Somlai’s dazzling Beethoven lights up American Classical Orchestra opener

Fri Sep 23, 2022 at 3:35 pm
Fortepianist Petra Somlai performed Beethoven’s Piano Concerto No. 3 with Thomas Crawford and the American Classical Orchestra Thursday night at Alice Tully Hall. Photo: Roland Pugh

Although New York is the place of superlatives, for some being the best period-instruments orchestra in this city might seem like being the best baseball team in Abu Dhabi. But while the ideological storms over historically-minded performance rage in London or Boston—is it authentic? what does authentic mean? do you care, as long as it sounds good?—Gotham’s own American Classical Orchestra, founded decades ago and still led by Thomas Crawford, goes its merry way each season with the modest goal, its program bio says, of “inviting listeners to enter the sound world of the great masters.”

Crawford and his band renewed that invitation Thursday night at Alice Tully Hall with a season opener featuring two composers who stretched the definition of “Classical” (Ludwig van Beethoven and Franz Schubert), one who seemed to defy definition altogether (Carl Philipp Emanuel Bach), and an undebatably brilliant solo turn by Hungarian fortepianist Petra Somlai.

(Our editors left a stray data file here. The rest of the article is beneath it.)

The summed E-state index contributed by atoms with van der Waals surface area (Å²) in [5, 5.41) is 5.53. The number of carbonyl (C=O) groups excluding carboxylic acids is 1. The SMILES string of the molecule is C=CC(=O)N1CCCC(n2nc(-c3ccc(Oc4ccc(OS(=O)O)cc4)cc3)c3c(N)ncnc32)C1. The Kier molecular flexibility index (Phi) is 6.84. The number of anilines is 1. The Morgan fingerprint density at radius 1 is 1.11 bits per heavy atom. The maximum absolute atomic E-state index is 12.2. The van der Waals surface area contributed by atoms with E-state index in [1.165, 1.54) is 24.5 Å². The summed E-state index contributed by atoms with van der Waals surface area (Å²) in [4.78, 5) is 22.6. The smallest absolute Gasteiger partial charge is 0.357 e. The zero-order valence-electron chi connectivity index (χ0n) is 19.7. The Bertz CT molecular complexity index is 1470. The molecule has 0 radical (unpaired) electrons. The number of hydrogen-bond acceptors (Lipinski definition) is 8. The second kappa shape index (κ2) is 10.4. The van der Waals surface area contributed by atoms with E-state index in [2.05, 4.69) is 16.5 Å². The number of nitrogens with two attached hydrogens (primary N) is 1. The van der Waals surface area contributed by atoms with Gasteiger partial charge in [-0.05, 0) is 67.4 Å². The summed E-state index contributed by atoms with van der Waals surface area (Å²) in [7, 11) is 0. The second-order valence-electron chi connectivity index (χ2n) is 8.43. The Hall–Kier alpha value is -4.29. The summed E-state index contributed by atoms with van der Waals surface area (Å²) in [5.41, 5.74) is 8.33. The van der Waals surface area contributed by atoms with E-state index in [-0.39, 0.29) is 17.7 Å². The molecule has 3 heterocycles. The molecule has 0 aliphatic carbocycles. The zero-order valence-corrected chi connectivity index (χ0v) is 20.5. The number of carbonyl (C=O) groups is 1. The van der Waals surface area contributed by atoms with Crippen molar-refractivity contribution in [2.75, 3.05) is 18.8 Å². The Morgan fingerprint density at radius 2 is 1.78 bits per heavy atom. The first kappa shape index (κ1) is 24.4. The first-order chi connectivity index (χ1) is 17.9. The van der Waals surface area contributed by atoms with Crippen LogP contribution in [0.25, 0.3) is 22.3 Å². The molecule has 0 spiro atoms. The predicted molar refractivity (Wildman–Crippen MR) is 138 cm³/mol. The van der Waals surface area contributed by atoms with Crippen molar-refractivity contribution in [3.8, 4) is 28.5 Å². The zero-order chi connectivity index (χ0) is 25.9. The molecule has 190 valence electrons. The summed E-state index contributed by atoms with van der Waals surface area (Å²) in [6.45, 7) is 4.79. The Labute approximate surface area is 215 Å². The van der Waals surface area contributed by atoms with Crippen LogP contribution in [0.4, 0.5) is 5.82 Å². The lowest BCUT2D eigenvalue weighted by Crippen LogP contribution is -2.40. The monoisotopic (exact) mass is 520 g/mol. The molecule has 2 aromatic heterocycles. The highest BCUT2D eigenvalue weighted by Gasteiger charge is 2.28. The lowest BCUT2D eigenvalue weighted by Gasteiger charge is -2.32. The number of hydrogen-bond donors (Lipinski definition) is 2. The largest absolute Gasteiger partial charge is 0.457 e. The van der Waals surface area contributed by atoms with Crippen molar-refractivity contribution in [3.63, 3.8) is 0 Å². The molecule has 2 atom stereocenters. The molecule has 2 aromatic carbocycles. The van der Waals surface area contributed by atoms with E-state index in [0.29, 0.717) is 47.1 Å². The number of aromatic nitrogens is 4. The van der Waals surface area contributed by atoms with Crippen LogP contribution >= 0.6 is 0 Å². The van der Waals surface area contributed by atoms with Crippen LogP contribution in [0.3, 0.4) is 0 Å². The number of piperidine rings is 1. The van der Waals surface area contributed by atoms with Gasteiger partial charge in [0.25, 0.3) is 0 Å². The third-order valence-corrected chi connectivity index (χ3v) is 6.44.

The conductor, as is his wont on these occasions, began the evening by giving a brief oral summary of his printed program notes, cuing musical illustrations from the orchestra. Crawford’s genial presentation held one’s attention for a while, but he got the loudest applause when he offered to wrap up the talk and start performing music.

Still, it was well that he had alerted listeners what to expect from C.P.E. Bach, a most eccentric apple that landed far from the tree of his famous father J.S. Bach. There were moments during the son’s Symphony in F major, Wq. 183/3, when the wacky modulations and non sequiturs swarmed so thick that one wondered whether C.P.E.’s fictional brother P.D.Q. Bach had gotten into the act.

But amid all of this “shock value,” as Crawford called it, the conductor successfully managed orchestral textures ranging from beefy tutti down to just an instrument or two tossing a phrase around, notably during the mournful Larghetto. The symphony closed with a scurrying Presto dotted with sudden pauses and switches from forte dynamics to piano and back.

In addition to the composer’s deliberate misdirection and disorientation, it seemed at times the orchestra was having difficulties of its own with coordination and tuning. But the strong personality of the composer whom Joseph Haydn called “the great Bach” came through clearly.

A different, even more powerful composer personality shone through the performance by fortepianist Somlai of Beethoven’s Piano Concerto No. 3 in C minor. After Crawford and the orchestra set the scene with a robust, rhythmically precise exposition, Somlai immediately demonstrated the tonal range of her period instrument, a replica by Rod Regier of a design by Beethoven’s contemporary Conrad Graf. Scales flashed, octaves clattered, a soft answer caressed, and with a little help from Tully Hall’s friendly acoustic, one easily left Steinways behind and entered Beethoven’s “sound world.”